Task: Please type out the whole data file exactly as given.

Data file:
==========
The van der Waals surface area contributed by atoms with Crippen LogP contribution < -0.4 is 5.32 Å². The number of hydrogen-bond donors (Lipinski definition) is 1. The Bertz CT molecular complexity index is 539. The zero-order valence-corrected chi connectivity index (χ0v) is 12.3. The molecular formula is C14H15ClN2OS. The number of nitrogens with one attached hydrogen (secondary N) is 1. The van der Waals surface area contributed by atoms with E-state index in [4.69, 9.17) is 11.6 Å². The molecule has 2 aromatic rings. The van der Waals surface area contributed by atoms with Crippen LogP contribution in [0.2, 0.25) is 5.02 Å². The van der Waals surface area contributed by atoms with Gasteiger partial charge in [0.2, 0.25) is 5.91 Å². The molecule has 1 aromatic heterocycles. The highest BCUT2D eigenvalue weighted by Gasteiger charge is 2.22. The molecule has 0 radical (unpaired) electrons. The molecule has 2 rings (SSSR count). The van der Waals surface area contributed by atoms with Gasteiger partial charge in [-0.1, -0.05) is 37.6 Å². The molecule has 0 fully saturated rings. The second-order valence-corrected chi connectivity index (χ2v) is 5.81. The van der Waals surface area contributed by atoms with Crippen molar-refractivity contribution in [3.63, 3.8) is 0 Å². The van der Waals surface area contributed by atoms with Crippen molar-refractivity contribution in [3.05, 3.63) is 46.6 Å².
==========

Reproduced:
The van der Waals surface area contributed by atoms with Crippen LogP contribution < -0.4 is 5.32 Å². The number of hydrogen-bond donors (Lipinski definition) is 1. The Bertz CT molecular complexity index is 539. The zero-order valence-corrected chi connectivity index (χ0v) is 12.3. The molecular formula is C14H15ClN2OS. The number of nitrogens with one attached hydrogen (secondary N) is 1. The van der Waals surface area contributed by atoms with E-state index in [4.69, 9.17) is 11.6 Å². The molecule has 2 aromatic rings. The van der Waals surface area contributed by atoms with Crippen LogP contribution in [0.2, 0.25) is 5.02 Å². The van der Waals surface area contributed by atoms with Gasteiger partial charge in [0.2, 0.25) is 5.91 Å². The molecule has 1 aromatic heterocycles. The highest BCUT2D eigenvalue weighted by Gasteiger charge is 2.22. The molecule has 0 radical (unpaired) electrons. The molecule has 2 rings (SSSR count). The van der Waals surface area contributed by atoms with Gasteiger partial charge in [-0.1, -0.05) is 37.6 Å². The molecule has 0 fully saturated rings. The second-order valence-corrected chi connectivity index (χ2v) is 5.81. The van der Waals surface area contributed by atoms with Crippen molar-refractivity contribution in [3.63, 3.8) is 0 Å². The van der Waals surface area contributed by atoms with Crippen molar-refractivity contribution in [3.05, 3.63) is 46.6 Å².